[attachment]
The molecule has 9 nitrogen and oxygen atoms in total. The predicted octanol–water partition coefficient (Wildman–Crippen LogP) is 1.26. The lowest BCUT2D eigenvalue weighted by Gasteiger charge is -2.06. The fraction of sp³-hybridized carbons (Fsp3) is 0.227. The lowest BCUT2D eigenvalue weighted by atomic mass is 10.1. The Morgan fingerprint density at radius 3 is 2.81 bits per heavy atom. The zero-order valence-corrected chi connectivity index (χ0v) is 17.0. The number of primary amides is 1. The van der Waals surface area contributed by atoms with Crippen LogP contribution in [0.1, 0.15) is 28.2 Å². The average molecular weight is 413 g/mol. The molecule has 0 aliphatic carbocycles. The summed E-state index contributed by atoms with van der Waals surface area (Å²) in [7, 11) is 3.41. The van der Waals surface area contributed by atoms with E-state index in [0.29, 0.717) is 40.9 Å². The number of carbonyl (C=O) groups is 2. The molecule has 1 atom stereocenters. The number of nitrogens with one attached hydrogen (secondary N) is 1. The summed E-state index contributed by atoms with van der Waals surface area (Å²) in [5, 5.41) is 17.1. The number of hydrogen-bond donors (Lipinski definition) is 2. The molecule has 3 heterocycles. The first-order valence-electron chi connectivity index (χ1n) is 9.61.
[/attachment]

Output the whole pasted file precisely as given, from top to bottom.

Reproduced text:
The molecule has 9 nitrogen and oxygen atoms in total. The predicted octanol–water partition coefficient (Wildman–Crippen LogP) is 1.26. The lowest BCUT2D eigenvalue weighted by Gasteiger charge is -2.06. The fraction of sp³-hybridized carbons (Fsp3) is 0.227. The lowest BCUT2D eigenvalue weighted by atomic mass is 10.1. The Morgan fingerprint density at radius 3 is 2.81 bits per heavy atom. The zero-order valence-corrected chi connectivity index (χ0v) is 17.0. The number of primary amides is 1. The van der Waals surface area contributed by atoms with Crippen LogP contribution in [0.1, 0.15) is 28.2 Å². The average molecular weight is 413 g/mol. The molecule has 0 aliphatic carbocycles. The summed E-state index contributed by atoms with van der Waals surface area (Å²) in [7, 11) is 3.41. The van der Waals surface area contributed by atoms with E-state index in [0.29, 0.717) is 40.9 Å². The number of carbonyl (C=O) groups is 2. The molecule has 1 atom stereocenters. The number of nitrogens with one attached hydrogen (secondary N) is 1. The summed E-state index contributed by atoms with van der Waals surface area (Å²) in [5, 5.41) is 17.1. The number of hydrogen-bond donors (Lipinski definition) is 2. The molecule has 3 heterocycles. The first-order valence-electron chi connectivity index (χ1n) is 9.61.